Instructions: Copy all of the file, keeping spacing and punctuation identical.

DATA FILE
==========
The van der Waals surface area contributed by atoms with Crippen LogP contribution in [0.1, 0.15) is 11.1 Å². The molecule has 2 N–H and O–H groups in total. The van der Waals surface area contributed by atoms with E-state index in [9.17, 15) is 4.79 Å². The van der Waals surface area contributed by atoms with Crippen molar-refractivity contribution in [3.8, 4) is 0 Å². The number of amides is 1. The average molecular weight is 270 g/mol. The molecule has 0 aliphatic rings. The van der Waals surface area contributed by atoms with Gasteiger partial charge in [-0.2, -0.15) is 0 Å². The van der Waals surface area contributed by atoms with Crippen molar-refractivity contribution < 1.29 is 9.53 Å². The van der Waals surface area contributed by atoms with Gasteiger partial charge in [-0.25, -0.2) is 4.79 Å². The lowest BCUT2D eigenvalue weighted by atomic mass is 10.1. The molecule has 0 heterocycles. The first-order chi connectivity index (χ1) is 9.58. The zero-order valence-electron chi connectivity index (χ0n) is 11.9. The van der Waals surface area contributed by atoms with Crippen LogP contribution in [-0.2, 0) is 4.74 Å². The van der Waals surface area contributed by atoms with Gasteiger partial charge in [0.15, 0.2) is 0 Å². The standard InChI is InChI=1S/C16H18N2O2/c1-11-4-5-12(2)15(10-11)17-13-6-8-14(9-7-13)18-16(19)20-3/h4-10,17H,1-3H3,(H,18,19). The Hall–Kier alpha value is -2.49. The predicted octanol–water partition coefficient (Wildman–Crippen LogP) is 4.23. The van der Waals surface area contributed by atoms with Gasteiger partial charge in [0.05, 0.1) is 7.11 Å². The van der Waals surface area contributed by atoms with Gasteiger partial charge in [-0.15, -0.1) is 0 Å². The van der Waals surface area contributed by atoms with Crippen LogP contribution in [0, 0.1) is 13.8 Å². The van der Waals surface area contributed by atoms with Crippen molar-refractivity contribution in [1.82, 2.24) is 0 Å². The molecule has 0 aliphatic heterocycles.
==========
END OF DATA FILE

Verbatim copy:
The van der Waals surface area contributed by atoms with Crippen LogP contribution in [0.1, 0.15) is 11.1 Å². The molecule has 2 N–H and O–H groups in total. The van der Waals surface area contributed by atoms with E-state index in [9.17, 15) is 4.79 Å². The van der Waals surface area contributed by atoms with Crippen molar-refractivity contribution in [3.8, 4) is 0 Å². The number of amides is 1. The average molecular weight is 270 g/mol. The molecule has 0 aliphatic rings. The van der Waals surface area contributed by atoms with Gasteiger partial charge in [-0.2, -0.15) is 0 Å². The van der Waals surface area contributed by atoms with Crippen molar-refractivity contribution < 1.29 is 9.53 Å². The van der Waals surface area contributed by atoms with Gasteiger partial charge in [-0.25, -0.2) is 4.79 Å². The lowest BCUT2D eigenvalue weighted by atomic mass is 10.1. The molecule has 0 heterocycles. The first-order chi connectivity index (χ1) is 9.58. The zero-order valence-electron chi connectivity index (χ0n) is 11.9. The van der Waals surface area contributed by atoms with Crippen LogP contribution in [-0.2, 0) is 4.74 Å². The van der Waals surface area contributed by atoms with Gasteiger partial charge in [0.15, 0.2) is 0 Å². The standard InChI is InChI=1S/C16H18N2O2/c1-11-4-5-12(2)15(10-11)17-13-6-8-14(9-7-13)18-16(19)20-3/h4-10,17H,1-3H3,(H,18,19). The Hall–Kier alpha value is -2.49. The predicted octanol–water partition coefficient (Wildman–Crippen LogP) is 4.23. The van der Waals surface area contributed by atoms with Gasteiger partial charge in [0.05, 0.1) is 7.11 Å². The van der Waals surface area contributed by atoms with Gasteiger partial charge in [-0.15, -0.1) is 0 Å². The van der Waals surface area contributed by atoms with Crippen LogP contribution in [0, 0.1) is 13.8 Å². The van der Waals surface area contributed by atoms with Crippen molar-refractivity contribution in [1.82, 2.24) is 0 Å². The molecule has 0 aliphatic heterocycles.